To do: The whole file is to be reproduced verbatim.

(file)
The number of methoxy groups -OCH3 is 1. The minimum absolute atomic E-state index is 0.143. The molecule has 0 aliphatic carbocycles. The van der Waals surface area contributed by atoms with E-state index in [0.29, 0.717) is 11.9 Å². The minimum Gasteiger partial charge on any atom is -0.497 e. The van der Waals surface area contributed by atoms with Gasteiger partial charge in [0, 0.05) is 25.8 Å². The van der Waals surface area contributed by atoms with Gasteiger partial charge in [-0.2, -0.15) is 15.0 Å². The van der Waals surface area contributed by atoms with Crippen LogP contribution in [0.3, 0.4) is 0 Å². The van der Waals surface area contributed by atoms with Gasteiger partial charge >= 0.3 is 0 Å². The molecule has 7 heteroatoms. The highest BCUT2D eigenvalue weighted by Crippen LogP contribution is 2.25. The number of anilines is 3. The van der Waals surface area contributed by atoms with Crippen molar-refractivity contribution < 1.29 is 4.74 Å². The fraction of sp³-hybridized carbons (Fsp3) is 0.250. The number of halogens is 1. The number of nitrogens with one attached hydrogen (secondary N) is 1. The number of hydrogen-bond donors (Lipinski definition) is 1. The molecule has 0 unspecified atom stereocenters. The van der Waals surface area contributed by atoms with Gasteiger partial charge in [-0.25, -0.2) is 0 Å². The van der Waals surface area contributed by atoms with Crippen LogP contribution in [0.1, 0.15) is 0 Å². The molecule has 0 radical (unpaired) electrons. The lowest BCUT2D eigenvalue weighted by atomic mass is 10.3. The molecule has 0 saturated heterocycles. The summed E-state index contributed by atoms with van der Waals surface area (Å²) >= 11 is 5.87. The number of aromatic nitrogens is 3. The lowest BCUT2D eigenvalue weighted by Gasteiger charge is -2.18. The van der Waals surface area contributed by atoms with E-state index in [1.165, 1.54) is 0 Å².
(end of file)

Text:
The number of methoxy groups -OCH3 is 1. The minimum absolute atomic E-state index is 0.143. The molecule has 0 aliphatic carbocycles. The van der Waals surface area contributed by atoms with E-state index in [0.29, 0.717) is 11.9 Å². The minimum Gasteiger partial charge on any atom is -0.497 e. The van der Waals surface area contributed by atoms with Gasteiger partial charge in [0, 0.05) is 25.8 Å². The van der Waals surface area contributed by atoms with Gasteiger partial charge in [-0.2, -0.15) is 15.0 Å². The van der Waals surface area contributed by atoms with Crippen LogP contribution in [0.3, 0.4) is 0 Å². The van der Waals surface area contributed by atoms with Gasteiger partial charge >= 0.3 is 0 Å². The molecule has 7 heteroatoms. The highest BCUT2D eigenvalue weighted by Crippen LogP contribution is 2.25. The number of anilines is 3. The van der Waals surface area contributed by atoms with Crippen molar-refractivity contribution < 1.29 is 4.74 Å². The fraction of sp³-hybridized carbons (Fsp3) is 0.250. The number of halogens is 1. The number of nitrogens with one attached hydrogen (secondary N) is 1. The number of hydrogen-bond donors (Lipinski definition) is 1. The molecule has 0 unspecified atom stereocenters. The van der Waals surface area contributed by atoms with Gasteiger partial charge in [-0.25, -0.2) is 0 Å². The van der Waals surface area contributed by atoms with Crippen LogP contribution in [0.1, 0.15) is 0 Å². The molecule has 0 radical (unpaired) electrons. The lowest BCUT2D eigenvalue weighted by atomic mass is 10.3. The molecule has 0 saturated heterocycles. The summed E-state index contributed by atoms with van der Waals surface area (Å²) >= 11 is 5.87. The number of aromatic nitrogens is 3. The lowest BCUT2D eigenvalue weighted by Gasteiger charge is -2.18. The van der Waals surface area contributed by atoms with E-state index in [1.165, 1.54) is 0 Å².